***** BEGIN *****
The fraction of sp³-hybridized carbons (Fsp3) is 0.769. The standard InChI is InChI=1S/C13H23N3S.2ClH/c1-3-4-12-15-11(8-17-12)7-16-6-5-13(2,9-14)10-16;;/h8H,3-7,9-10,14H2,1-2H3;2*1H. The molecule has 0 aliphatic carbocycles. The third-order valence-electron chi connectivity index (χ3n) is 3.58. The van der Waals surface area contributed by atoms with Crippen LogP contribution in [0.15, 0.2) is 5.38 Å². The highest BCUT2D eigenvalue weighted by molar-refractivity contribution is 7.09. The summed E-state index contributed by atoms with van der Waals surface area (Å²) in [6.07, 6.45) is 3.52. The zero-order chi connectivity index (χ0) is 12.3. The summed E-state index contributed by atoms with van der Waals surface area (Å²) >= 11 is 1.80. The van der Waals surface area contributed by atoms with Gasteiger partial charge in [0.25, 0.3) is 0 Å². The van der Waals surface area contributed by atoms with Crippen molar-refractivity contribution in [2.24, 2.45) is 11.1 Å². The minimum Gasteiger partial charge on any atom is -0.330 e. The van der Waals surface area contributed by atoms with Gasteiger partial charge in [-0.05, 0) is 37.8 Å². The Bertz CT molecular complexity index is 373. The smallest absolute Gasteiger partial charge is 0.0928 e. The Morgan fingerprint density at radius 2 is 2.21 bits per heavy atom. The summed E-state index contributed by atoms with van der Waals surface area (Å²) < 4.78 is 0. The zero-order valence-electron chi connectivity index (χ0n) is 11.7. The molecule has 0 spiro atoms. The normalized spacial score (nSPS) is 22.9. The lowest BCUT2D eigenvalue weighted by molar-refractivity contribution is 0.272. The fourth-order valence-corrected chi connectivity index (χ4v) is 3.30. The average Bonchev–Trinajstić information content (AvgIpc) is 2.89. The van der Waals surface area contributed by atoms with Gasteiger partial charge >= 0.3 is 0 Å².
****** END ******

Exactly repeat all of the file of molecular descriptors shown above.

The fraction of sp³-hybridized carbons (Fsp3) is 0.769. The standard InChI is InChI=1S/C13H23N3S.2ClH/c1-3-4-12-15-11(8-17-12)7-16-6-5-13(2,9-14)10-16;;/h8H,3-7,9-10,14H2,1-2H3;2*1H. The molecule has 0 aliphatic carbocycles. The third-order valence-electron chi connectivity index (χ3n) is 3.58. The van der Waals surface area contributed by atoms with Crippen LogP contribution in [0.15, 0.2) is 5.38 Å². The highest BCUT2D eigenvalue weighted by molar-refractivity contribution is 7.09. The summed E-state index contributed by atoms with van der Waals surface area (Å²) in [6.07, 6.45) is 3.52. The zero-order chi connectivity index (χ0) is 12.3. The summed E-state index contributed by atoms with van der Waals surface area (Å²) >= 11 is 1.80. The van der Waals surface area contributed by atoms with Gasteiger partial charge in [0.25, 0.3) is 0 Å². The van der Waals surface area contributed by atoms with Crippen molar-refractivity contribution in [2.24, 2.45) is 11.1 Å². The minimum Gasteiger partial charge on any atom is -0.330 e. The van der Waals surface area contributed by atoms with Gasteiger partial charge in [-0.05, 0) is 37.8 Å². The Bertz CT molecular complexity index is 373. The smallest absolute Gasteiger partial charge is 0.0928 e. The Morgan fingerprint density at radius 2 is 2.21 bits per heavy atom. The summed E-state index contributed by atoms with van der Waals surface area (Å²) < 4.78 is 0. The zero-order valence-electron chi connectivity index (χ0n) is 11.7. The molecule has 0 spiro atoms. The normalized spacial score (nSPS) is 22.9. The lowest BCUT2D eigenvalue weighted by molar-refractivity contribution is 0.272. The fourth-order valence-corrected chi connectivity index (χ4v) is 3.30. The average Bonchev–Trinajstić information content (AvgIpc) is 2.89. The van der Waals surface area contributed by atoms with Gasteiger partial charge >= 0.3 is 0 Å².